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Sunshine, the Danny Boyle movie (spoilers)

Anyone else see this? I wanted to watch it when it came to theaters here in HK, but was sort of dreading a big letdown.

My wife and I eventually got around to seeing it on the big screen and I enjoyed it a lot.  Plenty of inconsistencies and  plot holes*, but still pretty enjoyable for me.

* Where does the gravity throughout the ship come from?  Some parts of the Icarus are spinning but not, apparently, the crew section.  Gravity generators?

* Too many stuff to deal with the intruder to count ... like why nobody bothered to count the number of charred corpses in the first ship's observation deck and compare that number with the number of original crew.  Also, why didn't anybody stand guard near the airlock?  Why no CCTV cameras near the airlock?  Motion detectors at least?

* Why can apparently anyone order the ship's flight computer to do all kinds of dangerous/lethal stuff?

* Why are the mainframe bits so easily removed from coolant?  No locks on the door to the mainframe room?

* Why was Capa the only one that could set off the bomb?  It was just a matter of turning a key and pressing a few buttons (no intense calculations or physicist-y stuff)?

Still, I enjoyed it.
Permalink possibly maybe 
April 13th, 2007 3:10pm
Or that you had to disable the flight computer to change course - and that doing this would disable life critical auto-adjustments to the solar shield.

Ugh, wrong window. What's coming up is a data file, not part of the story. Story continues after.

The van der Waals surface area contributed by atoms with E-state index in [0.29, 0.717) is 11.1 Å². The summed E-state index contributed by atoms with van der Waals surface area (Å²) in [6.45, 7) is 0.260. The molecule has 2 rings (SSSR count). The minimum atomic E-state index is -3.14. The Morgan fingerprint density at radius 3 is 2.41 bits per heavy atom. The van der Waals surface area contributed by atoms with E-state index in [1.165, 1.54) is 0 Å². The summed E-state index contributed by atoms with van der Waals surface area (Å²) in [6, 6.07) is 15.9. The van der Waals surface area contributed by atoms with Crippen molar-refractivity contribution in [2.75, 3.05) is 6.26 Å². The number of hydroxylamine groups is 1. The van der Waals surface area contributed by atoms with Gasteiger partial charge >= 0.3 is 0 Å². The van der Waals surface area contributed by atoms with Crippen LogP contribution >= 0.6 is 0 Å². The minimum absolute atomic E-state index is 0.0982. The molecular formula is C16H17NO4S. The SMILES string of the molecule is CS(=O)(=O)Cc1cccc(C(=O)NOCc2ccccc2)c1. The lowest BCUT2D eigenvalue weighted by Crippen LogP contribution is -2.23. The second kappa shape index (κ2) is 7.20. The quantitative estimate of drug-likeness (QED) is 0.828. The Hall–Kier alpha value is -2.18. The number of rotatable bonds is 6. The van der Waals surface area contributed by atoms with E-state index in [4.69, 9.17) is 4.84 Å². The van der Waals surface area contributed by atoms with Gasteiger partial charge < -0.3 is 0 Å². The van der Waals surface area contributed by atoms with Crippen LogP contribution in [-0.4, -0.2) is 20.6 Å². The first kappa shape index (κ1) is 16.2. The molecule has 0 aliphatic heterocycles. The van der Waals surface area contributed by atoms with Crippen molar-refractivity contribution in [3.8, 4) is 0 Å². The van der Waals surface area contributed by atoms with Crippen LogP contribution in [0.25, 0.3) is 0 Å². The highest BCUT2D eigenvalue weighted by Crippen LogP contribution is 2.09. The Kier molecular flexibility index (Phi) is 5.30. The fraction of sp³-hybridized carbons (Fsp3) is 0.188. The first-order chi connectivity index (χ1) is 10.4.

Or that they couldn't find room for back-up oxygen on ship carrying a payload the size of Manhattan.

How can there only be one spacesuit left when all the crew are dead *inside* the ship?  Wouldn't every airlock have a full complement plus spares?

Why does mankind's last hope not have a grid of back-up control computers like any modern airplane?  Or safety catches to stop the mainframe trapping the maintainance crew's legs in the coolant pool?

Wouldn't you have internal airlocks between the mayor segments of the ship so that you don't have to seal your gardener into a deadly fire?  Or leave people to die because there are holes in *one* part of an abandoned ship?

It is a powerful peon to the indominability of the human spirit and man's right to defy nature.  (The goody is a physicist trying to control the sun, and the bady is a French guy who worships it.)

But perhaps even more so to the need for health&safety inspectors :-)
Permalink ThomasB 
April 13th, 2007 6:43pm

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